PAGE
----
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The Missing, BBC1 - review: Mercilessly believable performances as father searches for missing son

The scene in which Oliver disappeared was distressing enough to induce a sympathy panic attack in even the most phlegmatic viewer

Ellen E. Jones
Wednesday 29 October 2014 01:00 GMT
James Nesbit in The Missing on BBC 1
James Nesbit in The Missing on BBC 1 (Liam Daniel/BBC)

Stories need an ending, which is one reason why stories about missing children are so difficult to tell and to hear.

As yet, real-life cases like those of Madeleine McCann and Ben Needham have no resolution. By this reasoning, BBC1’s new eight-part series The Missing, about a father’s search for the son who disappeared on a family holiday, should have been tense to the point of being unwatchable, especially for any parent. Instead, sibling writing team Harry and Jack Williams have skilfully constructed a mystery that’s tense, yes, but equally absorbing.

The performances were mercilessly believable, especially James Nesbitt as Tony Hughes, a father long past the point of caring whether his grief makes other people uncomfortable. The action skips back and forth between the present day, when Tony believes he’s found a crucial piece of evidence, and eight years ago when his son Oliver went missing in the fictional French town of Chalon du Bois, and at certain moments the lack of subtitles forced any non-French speaker to share in the Hughes’ panicked confusion.

Despite this, the episode benefited from a strong cast of French actors who were given almost equal screen time with their English counterparts. The split time-frame also meant we were able to compare the now retired Julien Baptiste (Tchéky Karyo), with the hot-shot officer who once headed up the investigation and Laurence (Emilie Dequenne), a seasoned professional with the excitable rookie she used to be. Then there was Ziane (played by La Haine’s Saïd Taghmaoui), a detective whose absence from the present-day sections is yet to be fully explained.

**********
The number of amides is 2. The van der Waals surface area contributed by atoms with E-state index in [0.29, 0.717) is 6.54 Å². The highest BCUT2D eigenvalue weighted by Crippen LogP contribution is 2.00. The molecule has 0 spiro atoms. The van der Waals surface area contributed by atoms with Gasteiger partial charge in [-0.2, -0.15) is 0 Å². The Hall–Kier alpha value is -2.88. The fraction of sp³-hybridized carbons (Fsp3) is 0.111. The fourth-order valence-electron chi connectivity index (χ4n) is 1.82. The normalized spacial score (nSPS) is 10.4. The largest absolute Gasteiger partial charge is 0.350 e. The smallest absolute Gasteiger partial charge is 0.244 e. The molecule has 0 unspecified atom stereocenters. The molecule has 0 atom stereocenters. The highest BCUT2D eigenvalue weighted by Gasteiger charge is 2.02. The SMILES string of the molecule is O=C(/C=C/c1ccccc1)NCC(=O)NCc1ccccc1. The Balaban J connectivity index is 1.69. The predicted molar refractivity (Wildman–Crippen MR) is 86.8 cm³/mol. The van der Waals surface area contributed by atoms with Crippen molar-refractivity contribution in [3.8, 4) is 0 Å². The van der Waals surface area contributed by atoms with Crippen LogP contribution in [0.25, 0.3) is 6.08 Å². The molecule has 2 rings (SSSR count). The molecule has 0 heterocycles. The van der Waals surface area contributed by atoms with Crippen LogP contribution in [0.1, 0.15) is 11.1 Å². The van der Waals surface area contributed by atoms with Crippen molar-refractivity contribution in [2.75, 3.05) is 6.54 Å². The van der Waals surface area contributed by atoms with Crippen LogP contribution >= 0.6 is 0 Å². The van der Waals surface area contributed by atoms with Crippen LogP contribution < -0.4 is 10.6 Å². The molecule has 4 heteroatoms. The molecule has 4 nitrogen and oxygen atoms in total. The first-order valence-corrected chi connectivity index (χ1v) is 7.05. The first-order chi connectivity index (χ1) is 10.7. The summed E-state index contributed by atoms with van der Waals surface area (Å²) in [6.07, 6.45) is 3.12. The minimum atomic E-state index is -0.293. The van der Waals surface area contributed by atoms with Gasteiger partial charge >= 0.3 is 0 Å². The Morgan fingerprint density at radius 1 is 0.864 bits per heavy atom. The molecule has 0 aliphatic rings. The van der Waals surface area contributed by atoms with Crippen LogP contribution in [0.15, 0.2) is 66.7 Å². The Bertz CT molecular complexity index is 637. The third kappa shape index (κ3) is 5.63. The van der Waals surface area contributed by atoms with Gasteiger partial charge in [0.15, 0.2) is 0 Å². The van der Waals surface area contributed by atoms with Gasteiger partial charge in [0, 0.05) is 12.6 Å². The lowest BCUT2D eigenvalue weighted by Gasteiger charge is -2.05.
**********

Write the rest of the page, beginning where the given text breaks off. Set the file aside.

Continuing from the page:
The scene in which Oliver disappeared – a crowded poolside bar, darkness setting in, unhelpful strangers – was distressing enough to induce a sympathy panic attack in even the most phlegmatic viewer. So why continue to watch and put yourself through such torture? Partly because of those compelling characters, but also because of how the smaller mysteries reel you in as the larger mystery is deepening. Why is Ziane now in jail? How did the Inspector Baptiste hurt his leg? What secret deed are Tony and his father-in-law trying to keep quiet? Some of these will be resolved in upcoming episodes, even if we have to wait eight weeks to find out what happened to Oliver – that’s assuming we ever do.

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